Ambulances ‘diverted’ from Sentara hospital  | News |

Ambulances ‘diverted’ from Sentara hospital  | News |

Local ambulances were bypassing Sentara Northern Virginia Medical Center in Woodbridge Monday afternoon due to capacity issues. But officials said the move was not directly the result of an increased number of COVID-19 patients but rather “an influx of various emergencies.

”Prince William County’s emergency operations staff issued a message to the local fire and rescue departments Monday announcing a “full diversion” of patients from Sentara Northern Virginia Medical Center in Woodbridge beginning at 1:30 p.m. due to “diminished capacity,” with the status to be re-evaluated every two hours, according to the announcement, which was obtained by the Prince William Times.

Assistant Fire Chief Matt Smolsky confirmed later Monday that the Sentara Emergency Department requested the diversion status but said COVID-19 was not directly to blame.

“It was not due to COVID patients but rather to an influx of various emergencies,” Smolsky said in an email. “It is not uncommon for an area hospital to request diversion or reroute status. If a patient was in serious condition, and Sentara was the closest appropriate facility, we could still transport to their [emergency department],” he added. “Other patients are being transported to other area medical facilities for now.”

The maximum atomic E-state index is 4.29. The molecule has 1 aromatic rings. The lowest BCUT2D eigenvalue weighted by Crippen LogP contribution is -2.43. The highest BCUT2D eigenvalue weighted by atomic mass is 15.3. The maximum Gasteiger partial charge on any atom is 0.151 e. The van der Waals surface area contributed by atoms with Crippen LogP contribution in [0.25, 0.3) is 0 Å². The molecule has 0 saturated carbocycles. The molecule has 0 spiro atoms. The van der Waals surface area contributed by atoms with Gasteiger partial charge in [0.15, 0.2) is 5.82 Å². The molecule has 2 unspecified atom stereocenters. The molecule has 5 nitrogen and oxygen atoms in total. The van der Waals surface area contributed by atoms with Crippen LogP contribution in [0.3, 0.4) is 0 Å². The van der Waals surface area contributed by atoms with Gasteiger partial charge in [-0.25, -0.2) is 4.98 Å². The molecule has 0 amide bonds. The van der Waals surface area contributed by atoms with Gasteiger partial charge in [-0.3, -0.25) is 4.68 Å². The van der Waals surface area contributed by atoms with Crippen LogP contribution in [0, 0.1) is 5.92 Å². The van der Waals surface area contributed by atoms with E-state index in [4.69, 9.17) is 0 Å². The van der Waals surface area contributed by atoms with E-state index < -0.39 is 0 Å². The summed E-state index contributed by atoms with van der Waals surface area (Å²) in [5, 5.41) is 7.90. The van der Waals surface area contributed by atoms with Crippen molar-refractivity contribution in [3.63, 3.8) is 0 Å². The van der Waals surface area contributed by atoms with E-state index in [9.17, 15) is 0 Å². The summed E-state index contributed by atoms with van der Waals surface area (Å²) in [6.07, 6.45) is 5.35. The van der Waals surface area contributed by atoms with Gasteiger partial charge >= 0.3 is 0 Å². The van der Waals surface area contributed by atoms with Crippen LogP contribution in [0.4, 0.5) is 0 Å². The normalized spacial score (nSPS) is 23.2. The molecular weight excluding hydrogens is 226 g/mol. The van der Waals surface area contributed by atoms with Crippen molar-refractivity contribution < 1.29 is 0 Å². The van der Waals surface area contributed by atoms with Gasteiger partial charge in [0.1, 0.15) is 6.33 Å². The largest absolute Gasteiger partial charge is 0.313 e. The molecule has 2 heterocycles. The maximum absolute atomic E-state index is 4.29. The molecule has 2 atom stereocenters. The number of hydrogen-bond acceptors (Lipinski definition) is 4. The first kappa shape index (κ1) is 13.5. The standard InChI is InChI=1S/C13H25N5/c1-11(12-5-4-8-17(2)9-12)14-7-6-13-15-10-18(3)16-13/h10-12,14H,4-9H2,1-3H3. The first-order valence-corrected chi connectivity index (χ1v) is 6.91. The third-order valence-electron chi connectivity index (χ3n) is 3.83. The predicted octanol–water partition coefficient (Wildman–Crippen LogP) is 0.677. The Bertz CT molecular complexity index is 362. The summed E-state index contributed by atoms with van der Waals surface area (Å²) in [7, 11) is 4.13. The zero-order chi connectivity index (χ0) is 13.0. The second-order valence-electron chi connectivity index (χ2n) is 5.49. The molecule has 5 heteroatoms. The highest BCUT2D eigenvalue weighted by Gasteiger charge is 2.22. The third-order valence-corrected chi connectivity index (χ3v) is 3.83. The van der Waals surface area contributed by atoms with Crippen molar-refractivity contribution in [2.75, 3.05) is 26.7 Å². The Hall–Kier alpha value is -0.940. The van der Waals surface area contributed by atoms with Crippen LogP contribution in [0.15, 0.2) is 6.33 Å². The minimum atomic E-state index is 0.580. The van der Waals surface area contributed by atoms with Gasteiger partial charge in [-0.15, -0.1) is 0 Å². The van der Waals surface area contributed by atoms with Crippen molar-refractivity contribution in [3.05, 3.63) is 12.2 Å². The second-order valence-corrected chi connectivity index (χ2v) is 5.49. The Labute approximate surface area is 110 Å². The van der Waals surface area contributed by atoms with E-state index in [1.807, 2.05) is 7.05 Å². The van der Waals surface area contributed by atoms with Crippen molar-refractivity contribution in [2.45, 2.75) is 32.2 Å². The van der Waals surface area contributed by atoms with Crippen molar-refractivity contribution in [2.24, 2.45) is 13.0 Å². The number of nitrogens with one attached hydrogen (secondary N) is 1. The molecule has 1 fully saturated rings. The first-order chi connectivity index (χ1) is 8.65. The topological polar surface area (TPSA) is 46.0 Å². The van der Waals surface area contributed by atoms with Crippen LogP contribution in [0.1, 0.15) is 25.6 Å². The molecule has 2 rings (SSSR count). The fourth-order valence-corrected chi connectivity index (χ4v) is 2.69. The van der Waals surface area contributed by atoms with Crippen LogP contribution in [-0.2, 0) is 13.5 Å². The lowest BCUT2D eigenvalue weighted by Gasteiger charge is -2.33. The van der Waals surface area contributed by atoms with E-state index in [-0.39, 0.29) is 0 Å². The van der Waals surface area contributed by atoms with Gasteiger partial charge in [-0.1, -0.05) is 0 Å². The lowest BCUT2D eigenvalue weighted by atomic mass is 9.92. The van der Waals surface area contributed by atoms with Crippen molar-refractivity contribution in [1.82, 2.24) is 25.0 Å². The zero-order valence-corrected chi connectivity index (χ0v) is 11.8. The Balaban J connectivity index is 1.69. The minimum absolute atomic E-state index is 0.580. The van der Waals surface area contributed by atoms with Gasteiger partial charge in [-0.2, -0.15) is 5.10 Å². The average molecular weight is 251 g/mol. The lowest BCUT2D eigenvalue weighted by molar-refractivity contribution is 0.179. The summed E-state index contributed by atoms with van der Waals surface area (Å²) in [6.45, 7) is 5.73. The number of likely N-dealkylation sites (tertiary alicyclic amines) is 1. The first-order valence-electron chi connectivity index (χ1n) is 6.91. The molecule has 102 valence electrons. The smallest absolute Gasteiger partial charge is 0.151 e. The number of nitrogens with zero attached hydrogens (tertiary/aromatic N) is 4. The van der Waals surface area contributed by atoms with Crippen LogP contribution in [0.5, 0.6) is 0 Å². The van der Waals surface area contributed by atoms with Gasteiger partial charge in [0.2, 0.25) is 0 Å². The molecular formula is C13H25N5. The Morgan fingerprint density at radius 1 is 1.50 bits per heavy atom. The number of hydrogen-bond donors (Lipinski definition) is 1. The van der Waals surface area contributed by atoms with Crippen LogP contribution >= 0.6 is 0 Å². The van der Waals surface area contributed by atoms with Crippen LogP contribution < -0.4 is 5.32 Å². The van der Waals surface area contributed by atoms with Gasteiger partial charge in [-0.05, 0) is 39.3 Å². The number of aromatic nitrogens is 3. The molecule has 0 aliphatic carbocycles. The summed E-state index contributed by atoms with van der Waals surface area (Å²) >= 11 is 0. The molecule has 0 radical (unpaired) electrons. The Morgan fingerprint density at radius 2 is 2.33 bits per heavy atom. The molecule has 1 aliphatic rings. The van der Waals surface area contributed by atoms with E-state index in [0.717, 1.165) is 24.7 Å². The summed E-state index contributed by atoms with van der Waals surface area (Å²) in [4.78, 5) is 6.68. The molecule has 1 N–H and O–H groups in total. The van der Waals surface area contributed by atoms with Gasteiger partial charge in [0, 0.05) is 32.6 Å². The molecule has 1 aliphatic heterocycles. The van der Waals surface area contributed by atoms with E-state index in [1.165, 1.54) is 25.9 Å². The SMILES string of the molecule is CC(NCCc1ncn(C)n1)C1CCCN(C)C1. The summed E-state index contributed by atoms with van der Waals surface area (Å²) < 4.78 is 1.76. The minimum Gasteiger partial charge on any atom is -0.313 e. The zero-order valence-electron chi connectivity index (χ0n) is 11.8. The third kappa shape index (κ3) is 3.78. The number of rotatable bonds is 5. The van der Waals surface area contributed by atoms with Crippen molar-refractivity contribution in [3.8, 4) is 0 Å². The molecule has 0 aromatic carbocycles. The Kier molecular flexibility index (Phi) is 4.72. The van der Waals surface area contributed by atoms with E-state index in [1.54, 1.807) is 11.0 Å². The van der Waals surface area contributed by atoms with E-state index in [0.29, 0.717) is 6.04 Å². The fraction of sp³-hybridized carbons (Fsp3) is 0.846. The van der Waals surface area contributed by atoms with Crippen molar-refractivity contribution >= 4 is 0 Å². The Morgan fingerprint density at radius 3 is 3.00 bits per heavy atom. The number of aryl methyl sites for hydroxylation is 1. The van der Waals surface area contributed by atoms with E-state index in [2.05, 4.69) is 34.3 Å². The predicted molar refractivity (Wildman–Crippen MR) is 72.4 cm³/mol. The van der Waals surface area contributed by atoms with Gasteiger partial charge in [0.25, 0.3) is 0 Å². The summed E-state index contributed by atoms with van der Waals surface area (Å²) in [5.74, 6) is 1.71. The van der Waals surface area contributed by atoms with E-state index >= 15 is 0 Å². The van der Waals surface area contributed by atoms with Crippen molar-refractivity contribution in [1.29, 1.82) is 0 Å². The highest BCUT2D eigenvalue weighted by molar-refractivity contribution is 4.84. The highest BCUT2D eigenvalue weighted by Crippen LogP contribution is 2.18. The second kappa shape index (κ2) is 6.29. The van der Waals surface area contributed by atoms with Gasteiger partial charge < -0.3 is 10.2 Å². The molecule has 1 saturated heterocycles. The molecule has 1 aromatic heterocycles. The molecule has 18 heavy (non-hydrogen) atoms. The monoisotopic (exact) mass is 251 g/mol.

The hospital’s emergency department status “is currently being monitored” by Prince William County fire and rescue system staff, and patient transport considerations will be updated based on the department’s status, Smolsky said.

In an emailed statement, Sentara Northern Virginia Medical Center official Helen Linton said the hospital’s capacity level “ebbs and flows hour to hour” with ongoing discharges and admissions.

Linton’s statement, however, did not address questions about the number of patients currently being treated at the hospital for COVID-19-like illnesses or whether the hospital is nearing its capacity.

“We follow appropriate transmission-based precautions and protocols for our patients, their care, and the safety of the community – especially if patients are identified with contact, droplet, and/or airborne infection conditions,” Linton’s statement said.

An average of about 34% of all the hospital beds in Prince William County were occupied with patients being treated for COVID-19 symptoms between the week of Dec. 4-10, according to hospital-level data released by the U.S. Department of Health and Human Services for the first time last week…

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